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Biden consults Japanese Prime Minister Kishida after North Korea missile test

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  • ASSOCIATED PRESS / SEPT. 30
                                President Joe Biden speaks during a reception to celebrate the Jewish new year in the East Room of the White House in Washington.

    ASSOCIATED PRESS / SEPT. 30

    President Joe Biden speaks during a reception to celebrate the Jewish new year in the East Room of the White House in Washington.

WASHINGTON >> President Joe Biden today spoke with Japanese Prime Minister Fumio Kishida to discuss their next steps after North Korea conducted its longest-ever test launch by firing a nuclear-capable ballistic missile over Japan.

The White House in a statement said the leaders condemned North Korea’s missile test in the “strongest terms, recognizing the launch as a danger to the Japanese people, destabilizing to the region, and a clear violation of United Nations Security Council resolutions.”

The White House said the leaders agreed to coordinate an immediate and longer-term response together, as well as with South Korea, and with the international community. They also vowed to work to limit North Korea’s “ability to support its unlawful ballistic missile and weapons of mass destruction programs.”

North Korea has test-fired about 40 missiles over about 20 different launch events this year as its leader, Kim Jong Un, refuses to return to nuclear diplomacy with the United States, but Tuesday’s test was the most provocative yet.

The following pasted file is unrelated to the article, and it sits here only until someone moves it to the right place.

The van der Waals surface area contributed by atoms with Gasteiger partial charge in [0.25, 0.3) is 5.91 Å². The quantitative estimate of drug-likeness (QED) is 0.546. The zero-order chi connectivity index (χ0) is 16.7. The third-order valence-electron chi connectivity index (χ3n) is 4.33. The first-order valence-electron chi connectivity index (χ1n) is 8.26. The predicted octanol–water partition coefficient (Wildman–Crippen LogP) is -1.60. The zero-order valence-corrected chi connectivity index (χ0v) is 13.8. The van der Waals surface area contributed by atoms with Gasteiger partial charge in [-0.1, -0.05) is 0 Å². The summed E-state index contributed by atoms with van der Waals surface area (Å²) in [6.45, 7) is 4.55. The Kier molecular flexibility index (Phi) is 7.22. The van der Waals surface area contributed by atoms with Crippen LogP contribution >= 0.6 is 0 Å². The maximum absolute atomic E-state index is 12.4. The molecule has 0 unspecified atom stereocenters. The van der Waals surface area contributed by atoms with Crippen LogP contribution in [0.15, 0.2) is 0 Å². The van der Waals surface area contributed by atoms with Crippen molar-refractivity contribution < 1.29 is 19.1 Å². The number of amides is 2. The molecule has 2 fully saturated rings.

Tuesday’s launch is the fifth round of weapons tests by North Korea in the past 10 days. The testing spree is an apparent response to two sets of military drills — one between Washington and Seoul and the other involving Washington, Seoul and Tokyo — off the Korean Peninsula’s east coast last week.

Earlier, Biden’s national security adviser Jake Sullivan spoke with his counterparts Japanese Secretary General Akiba Takeo and South Korea National Security Office Director Kim Sung-han to discuss the North Korean provocation.

Biden and Kishida also discussed the cases of Japanese citizens abducted by North Korea, according to the White House.

Biden administration officials have become increasingly concerned about North Korea efforts to provoke the U.S. and its Pacific allies.

Last month, the Biden administration declassified a U.S. intelligence finding that showed the belief that the Russians were looking to purchase North Korean military equipment for its fight in Ukraine.

North Korea has also sought to tighten relations with Russia as much of Europe and the West have pulled away, blaming the United States for the Ukraine crisis and decrying the West’s “hegemonic policy” as justifying military action by Russia in Ukraine to protect itself.

The North Koreans have hinted interest in sending construction workers to help rebuild Russian-occupied territories in the country’s east.

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